I find it's sometimes very difficult to find good new contemporary music. To the point where I find myself writing a lot of our repertoire. I'd love to find some music that is theologically sound, well written and good for a congregation to sing.

So, what resources are you using?

Thanks!

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I am struggling to find new songs that use clear wording these days. Certainly in the Christian music industry there appears to be a need to find new phrasing and wording but often this ends up becoming quite abstract rather than clear and simple. I mostly check out worshiptogether.com worshipcentral.org weareworship.com but often find I'll use my own songs not because they are any 'better' but song choice is often about heart and my songs are an expression of whats on my heart therefore make it onto my song lists. That and people seem to like them so it's not just me being selfish!

There are of course plenty of songwriters on worshiptherock as well. You can hear some of my stuff and download some of them for free here https://soundcloud.com/joeaikenmusic

Word of mouth is huge! I encourage suggestions from our congregation. Also, if I see a song mentioned more than once in this forum I'll check it out. Snippets from new songs on Amazon will also get me digging further. I co-lead at our church, so I'll try to incorporate some of the songs the other leader selects, too.

al

www.everydaypraise.com

Yes, I agree, 'word of mouth'  is a good bet.  I like to do my homework and find out what is working well in other churches or venues.  Also, like Joe suggested 'Worship Together'.  I have the app on my phone, and new music pops up frequently without having to look for it.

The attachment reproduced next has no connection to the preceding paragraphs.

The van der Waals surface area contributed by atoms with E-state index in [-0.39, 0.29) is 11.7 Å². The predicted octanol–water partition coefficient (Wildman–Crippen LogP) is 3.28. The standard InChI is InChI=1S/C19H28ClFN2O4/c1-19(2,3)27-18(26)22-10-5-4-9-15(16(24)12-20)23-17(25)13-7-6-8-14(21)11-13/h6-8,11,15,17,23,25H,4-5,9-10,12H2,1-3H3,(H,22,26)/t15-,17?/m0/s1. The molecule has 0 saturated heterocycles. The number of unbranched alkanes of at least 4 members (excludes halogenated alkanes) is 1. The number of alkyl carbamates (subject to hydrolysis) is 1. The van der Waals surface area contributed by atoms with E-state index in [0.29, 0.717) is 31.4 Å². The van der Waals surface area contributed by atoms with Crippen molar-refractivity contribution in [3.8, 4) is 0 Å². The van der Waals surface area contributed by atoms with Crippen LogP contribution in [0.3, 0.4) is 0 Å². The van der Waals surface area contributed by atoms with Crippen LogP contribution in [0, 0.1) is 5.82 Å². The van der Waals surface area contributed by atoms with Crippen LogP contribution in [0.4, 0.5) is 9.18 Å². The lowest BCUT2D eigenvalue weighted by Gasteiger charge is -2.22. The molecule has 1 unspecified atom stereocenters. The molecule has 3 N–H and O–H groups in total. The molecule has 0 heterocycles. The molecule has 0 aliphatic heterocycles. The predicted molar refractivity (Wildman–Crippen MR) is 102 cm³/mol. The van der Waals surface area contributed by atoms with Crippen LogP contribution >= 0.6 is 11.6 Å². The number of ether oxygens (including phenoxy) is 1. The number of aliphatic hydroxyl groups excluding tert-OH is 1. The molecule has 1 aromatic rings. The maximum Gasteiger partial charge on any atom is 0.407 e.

Al Hilgendorf said:

Word of mouth is huge! I encourage suggestions from our congregation. Also, if I see a song mentioned more than once in this forum I'll check it out. Snippets from new songs on Amazon will also get me digging further. I co-lead at our church, so I'll try to incorporate some of the songs the other leader selects, too.

al

www.everydaypraise.com

I pretty much go to youtube, search up a song that is sorta like what I'm looking for and then follow the suggestions youtube makes.  I have a sense of who I like and tend to follow those - for some reason, I find a lot more songs that work for our church looking at female writers (or at least singers) so I tend to follow those.

I was surprised today to find a song called "Sing and Shout" by Matt Redmann that I immediately knew would work for us.  I generally shy away from stuff that's about the "act of worshiping" and MR is usually a little too squishy lyrically for me, but I heard that song and knew right away that it was right for us.

I do check out recommendations on WtR, and the "100 Greatest Worship Songs of All Time Since 2000" thread has turned up a few goodies.  I also watch the songwriters' forum here, and there's one song that was posted there - "This Is Love" by Rick Gregory that has been a regular for us.  We do some of my original stuff although I've found that I sorta lost my songwriting mojo around 2007 and haven't written much of anything good since then... I do also "take requests" from the congregation, even though sometimes the songs they ask for are ones that I wouldn't have decided to use on my own... "Days of Elijah" is one like that that we're using currently.